28. 28. Recommended readingCox, T. & Blake. S. (1991). Managing cultural Case studydiversity: Implications for organisational Digital Island werecompetitiveness. Academy of ManagementExecutive 5: 45‑56. finding it hard to recruit. They hired three staffKonrad, A (2006). Leveraging workplacediversity in organisations. Organisation of Chinese backgroundManagement Journal; 3. pp 164‑189. for sales positions,Tsui, A. S. T. Egan & OReilly III. C.A. (1992). which created an unseenBeing different: Relational demography and opportunity to break intoorganisational attachment. AdministrativeScience Quarterly 37: 549‑579. the Chinese market in New Zealand, a marketWilliams K. Y. & OReilly III, C.A. (1998). which until then, hadDemography and diversity in organisations: Areview of 40 years of research. been poorly catered for. Since that recruitment,Recommended websites Digital Island have addedMore successful international case studiescan be viewed at http://www.business- about 300 new Chinesehumanrights.org/Links/Repository/637508 businesses and about 100 Korean businesses to their client base, and are expecting further growth.© Office of Ethnic Affairs 2010 25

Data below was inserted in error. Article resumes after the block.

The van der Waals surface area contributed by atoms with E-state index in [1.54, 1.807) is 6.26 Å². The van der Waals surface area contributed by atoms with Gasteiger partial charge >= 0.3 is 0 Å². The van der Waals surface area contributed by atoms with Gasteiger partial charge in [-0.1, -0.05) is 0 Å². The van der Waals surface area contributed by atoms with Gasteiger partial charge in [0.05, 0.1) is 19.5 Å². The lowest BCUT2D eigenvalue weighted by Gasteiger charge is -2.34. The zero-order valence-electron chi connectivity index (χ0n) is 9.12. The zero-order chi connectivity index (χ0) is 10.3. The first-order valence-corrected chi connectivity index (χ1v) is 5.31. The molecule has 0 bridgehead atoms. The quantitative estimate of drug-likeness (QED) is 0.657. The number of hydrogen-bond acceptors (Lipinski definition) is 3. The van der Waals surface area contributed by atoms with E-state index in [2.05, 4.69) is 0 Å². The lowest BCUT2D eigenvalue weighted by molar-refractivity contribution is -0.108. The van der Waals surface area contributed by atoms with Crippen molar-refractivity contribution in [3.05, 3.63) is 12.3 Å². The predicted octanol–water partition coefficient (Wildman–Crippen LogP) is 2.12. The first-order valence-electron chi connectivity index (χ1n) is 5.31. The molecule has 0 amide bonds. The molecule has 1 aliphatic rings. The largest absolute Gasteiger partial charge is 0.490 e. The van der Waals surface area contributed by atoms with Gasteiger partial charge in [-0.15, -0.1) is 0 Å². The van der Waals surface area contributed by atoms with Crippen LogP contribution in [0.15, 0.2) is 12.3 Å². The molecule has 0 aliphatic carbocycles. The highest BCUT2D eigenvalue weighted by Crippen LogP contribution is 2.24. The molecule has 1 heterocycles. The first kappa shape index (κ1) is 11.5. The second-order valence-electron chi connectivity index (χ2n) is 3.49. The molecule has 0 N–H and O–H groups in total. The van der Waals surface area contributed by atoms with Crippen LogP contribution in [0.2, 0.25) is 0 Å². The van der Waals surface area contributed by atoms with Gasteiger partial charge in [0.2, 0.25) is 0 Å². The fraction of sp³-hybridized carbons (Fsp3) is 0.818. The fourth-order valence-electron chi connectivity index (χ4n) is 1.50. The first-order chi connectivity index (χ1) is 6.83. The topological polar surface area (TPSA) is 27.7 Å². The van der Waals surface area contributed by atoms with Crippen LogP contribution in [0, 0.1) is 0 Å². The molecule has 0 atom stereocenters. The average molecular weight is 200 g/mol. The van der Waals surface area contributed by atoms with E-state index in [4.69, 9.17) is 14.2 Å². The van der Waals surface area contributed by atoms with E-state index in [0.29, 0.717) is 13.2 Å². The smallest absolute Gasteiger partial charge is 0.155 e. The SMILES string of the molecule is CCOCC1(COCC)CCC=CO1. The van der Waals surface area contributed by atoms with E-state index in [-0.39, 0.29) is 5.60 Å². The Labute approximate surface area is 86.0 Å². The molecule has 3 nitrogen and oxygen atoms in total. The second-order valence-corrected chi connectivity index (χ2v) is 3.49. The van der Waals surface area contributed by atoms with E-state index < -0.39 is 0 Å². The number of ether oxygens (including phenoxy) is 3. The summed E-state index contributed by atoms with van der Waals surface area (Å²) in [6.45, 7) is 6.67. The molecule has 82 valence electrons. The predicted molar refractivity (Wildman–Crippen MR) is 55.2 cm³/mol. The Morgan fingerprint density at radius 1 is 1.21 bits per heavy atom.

29. 29. Evaluation and monitoringWhat is it? RecommendationsMonitoring means finding ways to check •• When designing diversity managementthat your diversity management plans and plans and activities, agree on some goalsactions are running as you expected them to. or objectives that you want your plansEvaluating means finding ways to measure and actions to achieve. Think about howthe results of those plans and actions you’ll measure those goals, systemically.regularly or when they’re complete. For example, if your goal is to reduce staff turnover, how will you measure it?Why evaluate and monitor? How has this affected the diversity in your customer base? How has this affected theEvaluating how effective your diversity and level of customer satisfaction?management plans and actions are helps •• During or after staff involvement in ayour organisation to: diversity management activity, run a•• confirm the impact diversity management short survey. Check that they understood has had on your business. its purpose, ask how they felt about it,•• identify plans and actions to continue, and what could be done better next time. change, or cease. •• A few weeks after a diversity management•• identify gaps that need new plans or plan or action has been completed, meet actions to close. to evaluate its success. Use the measures you identified when planning. What wereMonitoring your plans and actions makes they then? What are they now? Ask thosesure they’re being used as intended. Regular involved in the plan or action what theymonitoring allows you to make changes thought went well, or could be improvedas required. next time. •• Put in place recommended changes!Common evaluation and •• Run an annual diversity survey and sharemonitoring challenges the results with your people and other•• Finding time and ways to evaluate interested stakeholders (like your owners and monitor! or the public).•• Diversity management strategies and initiatives can be difficult to measure.26 Riding the Wave